What engines? Once it’s drilled the rig moves off, now we do use some casinghead gas to run Ajax motors for the pumpjacks if no electricity is available.


9 posted on 01/30/2013 2:29:09 PM PST by Dusty Road
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To: ckilmer

The use of most of the mechanical equipment is before the well can produce anything. It’s still being drilled to get to the oil & gas. By the time, we have a useable product that could be used to run equipment, the drilling is usually pretty much completed. Could this equipment be powered via of natural gas? Yep! And a lot of times we do use it, such as powering compressors, generators, etc. but the gas been separated and treated and when available. Actually, raw untreated gas is pretty nasty. It will have water, oil, solids and all kinds of crap in it, but yeah, once treated, we will use it whenever we can since we own it anyway.


10 posted on 01/30/2013 2:43:57 PM PST by lgjhn23 (It's easy to be liberal when you're dumber than a box of rocks.)
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To: thackney

Here on the Bakken the flare stacks of familiar locations lets me know where I am when it’s dark and I need to make a turn or find the location I ‘m going to.

As flat as it is here you can see the flare stacks for a great distance.

Down by the misery river (the Missouri river) you can see the flare stacks across the river but you would have to drive 40 miles to get to them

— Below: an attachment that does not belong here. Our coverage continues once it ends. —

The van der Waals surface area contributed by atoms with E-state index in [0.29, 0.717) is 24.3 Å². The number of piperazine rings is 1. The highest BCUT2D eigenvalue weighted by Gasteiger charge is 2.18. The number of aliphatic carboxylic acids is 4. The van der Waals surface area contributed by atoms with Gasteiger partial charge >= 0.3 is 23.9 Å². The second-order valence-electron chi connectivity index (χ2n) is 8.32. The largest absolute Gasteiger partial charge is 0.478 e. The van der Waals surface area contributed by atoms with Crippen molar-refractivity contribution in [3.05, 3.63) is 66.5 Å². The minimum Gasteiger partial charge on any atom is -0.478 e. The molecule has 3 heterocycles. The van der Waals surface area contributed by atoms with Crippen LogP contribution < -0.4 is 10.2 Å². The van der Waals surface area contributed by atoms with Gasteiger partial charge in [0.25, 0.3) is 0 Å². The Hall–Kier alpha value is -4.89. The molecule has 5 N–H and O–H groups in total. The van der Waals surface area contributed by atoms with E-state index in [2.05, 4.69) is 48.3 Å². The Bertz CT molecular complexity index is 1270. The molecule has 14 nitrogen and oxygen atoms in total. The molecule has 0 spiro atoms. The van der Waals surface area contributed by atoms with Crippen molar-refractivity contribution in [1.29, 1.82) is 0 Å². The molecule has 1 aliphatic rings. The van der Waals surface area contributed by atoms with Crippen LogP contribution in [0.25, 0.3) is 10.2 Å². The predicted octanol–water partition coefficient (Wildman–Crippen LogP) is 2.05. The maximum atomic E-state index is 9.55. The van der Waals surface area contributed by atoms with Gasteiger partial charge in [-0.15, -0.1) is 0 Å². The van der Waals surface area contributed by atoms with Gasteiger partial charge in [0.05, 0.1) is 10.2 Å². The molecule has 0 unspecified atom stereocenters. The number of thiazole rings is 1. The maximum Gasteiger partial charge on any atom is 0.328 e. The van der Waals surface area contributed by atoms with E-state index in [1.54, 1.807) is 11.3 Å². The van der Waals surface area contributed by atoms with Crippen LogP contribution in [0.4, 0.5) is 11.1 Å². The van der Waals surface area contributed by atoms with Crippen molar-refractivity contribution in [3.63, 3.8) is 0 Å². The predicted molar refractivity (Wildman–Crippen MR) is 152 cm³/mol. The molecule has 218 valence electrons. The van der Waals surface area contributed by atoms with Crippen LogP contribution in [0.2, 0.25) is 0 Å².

11 posted on 01/30/2013 3:03:05 PM PST by South Dakota (shut up and build a bakken pipe line)
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To: thackney
Texas oil production has increased rapidly in the last two years...

And it would have increased at an exponentially greater rate during those years if not for the burdensome regulations imposed by the Obama regime. He hates America's domestic energy companies and places roadblocks at every turn to enrich his muzzie brethren in the Mideast.

12 posted on 01/30/2013 4:00:40 PM PST by re_nortex (DP...that's what I like about Texas.)
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To: ckilmer
Why is it that the flared natural gas is not used to run engines on the drilling site.

You don't get the gas until the drilling is completed.

13 posted on 01/31/2013 3:15:52 AM PST by thackney (life is fragile, handle with prayer)
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To: Kolath
You get natural gas dissolved in the oil.